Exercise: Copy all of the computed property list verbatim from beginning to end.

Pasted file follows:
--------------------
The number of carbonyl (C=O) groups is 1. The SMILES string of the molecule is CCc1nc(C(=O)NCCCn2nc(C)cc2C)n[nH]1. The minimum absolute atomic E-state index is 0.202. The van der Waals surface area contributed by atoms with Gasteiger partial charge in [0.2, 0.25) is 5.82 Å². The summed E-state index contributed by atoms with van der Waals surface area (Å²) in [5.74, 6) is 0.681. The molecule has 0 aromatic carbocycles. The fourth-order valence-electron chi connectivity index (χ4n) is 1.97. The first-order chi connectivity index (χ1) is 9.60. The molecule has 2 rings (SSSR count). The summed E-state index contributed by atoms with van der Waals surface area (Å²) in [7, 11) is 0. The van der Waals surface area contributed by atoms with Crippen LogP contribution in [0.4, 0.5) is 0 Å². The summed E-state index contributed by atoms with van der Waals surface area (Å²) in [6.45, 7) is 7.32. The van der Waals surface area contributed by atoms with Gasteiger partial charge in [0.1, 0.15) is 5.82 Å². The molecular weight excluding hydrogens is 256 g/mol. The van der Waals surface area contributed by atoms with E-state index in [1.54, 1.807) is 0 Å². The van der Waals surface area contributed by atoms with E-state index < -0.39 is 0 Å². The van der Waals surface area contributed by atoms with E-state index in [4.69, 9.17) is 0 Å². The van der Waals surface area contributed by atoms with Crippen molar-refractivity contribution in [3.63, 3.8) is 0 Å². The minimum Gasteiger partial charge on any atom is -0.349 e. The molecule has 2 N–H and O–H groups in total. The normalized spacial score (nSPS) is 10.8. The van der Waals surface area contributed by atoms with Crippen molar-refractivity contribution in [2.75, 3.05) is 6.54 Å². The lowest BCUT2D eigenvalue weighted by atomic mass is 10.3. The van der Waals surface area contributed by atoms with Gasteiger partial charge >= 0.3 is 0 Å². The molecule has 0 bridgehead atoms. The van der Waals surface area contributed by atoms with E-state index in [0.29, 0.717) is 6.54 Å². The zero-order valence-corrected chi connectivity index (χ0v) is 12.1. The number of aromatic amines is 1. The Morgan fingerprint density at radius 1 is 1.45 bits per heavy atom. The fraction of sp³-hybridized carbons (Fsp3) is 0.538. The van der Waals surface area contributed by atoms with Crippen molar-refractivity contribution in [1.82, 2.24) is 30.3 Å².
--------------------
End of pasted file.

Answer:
The number of carbonyl (C=O) groups is 1. The SMILES string of the molecule is CCc1nc(C(=O)NCCCn2nc(C)cc2C)n[nH]1. The minimum absolute atomic E-state index is 0.202. The van der Waals surface area contributed by atoms with Gasteiger partial charge in [0.2, 0.25) is 5.82 Å². The summed E-state index contributed by atoms with van der Waals surface area (Å²) in [5.74, 6) is 0.681. The molecule has 0 aromatic carbocycles. The fourth-order valence-electron chi connectivity index (χ4n) is 1.97. The first-order chi connectivity index (χ1) is 9.60. The molecule has 2 rings (SSSR count). The summed E-state index contributed by atoms with van der Waals surface area (Å²) in [7, 11) is 0. The van der Waals surface area contributed by atoms with Crippen LogP contribution in [0.4, 0.5) is 0 Å². The summed E-state index contributed by atoms with van der Waals surface area (Å²) in [6.45, 7) is 7.32. The van der Waals surface area contributed by atoms with Gasteiger partial charge in [0.1, 0.15) is 5.82 Å². The molecular weight excluding hydrogens is 256 g/mol. The van der Waals surface area contributed by atoms with E-state index in [1.54, 1.807) is 0 Å². The van der Waals surface area contributed by atoms with E-state index < -0.39 is 0 Å². The van der Waals surface area contributed by atoms with E-state index in [4.69, 9.17) is 0 Å². The van der Waals surface area contributed by atoms with Crippen molar-refractivity contribution in [3.63, 3.8) is 0 Å². The minimum Gasteiger partial charge on any atom is -0.349 e. The molecule has 2 N–H and O–H groups in total. The normalized spacial score (nSPS) is 10.8. The van der Waals surface area contributed by atoms with Crippen molar-refractivity contribution in [2.75, 3.05) is 6.54 Å². The lowest BCUT2D eigenvalue weighted by atomic mass is 10.3. The van der Waals surface area contributed by atoms with Gasteiger partial charge >= 0.3 is 0 Å². The molecule has 0 bridgehead atoms. The van der Waals surface area contributed by atoms with E-state index in [0.29, 0.717) is 6.54 Å². The zero-order valence-corrected chi connectivity index (χ0v) is 12.1. The number of aromatic amines is 1. The Morgan fingerprint density at radius 1 is 1.45 bits per heavy atom. The fraction of sp³-hybridized carbons (Fsp3) is 0.538. The van der Waals surface area contributed by atoms with Crippen molar-refractivity contribution in [1.82, 2.24) is 30.3 Å².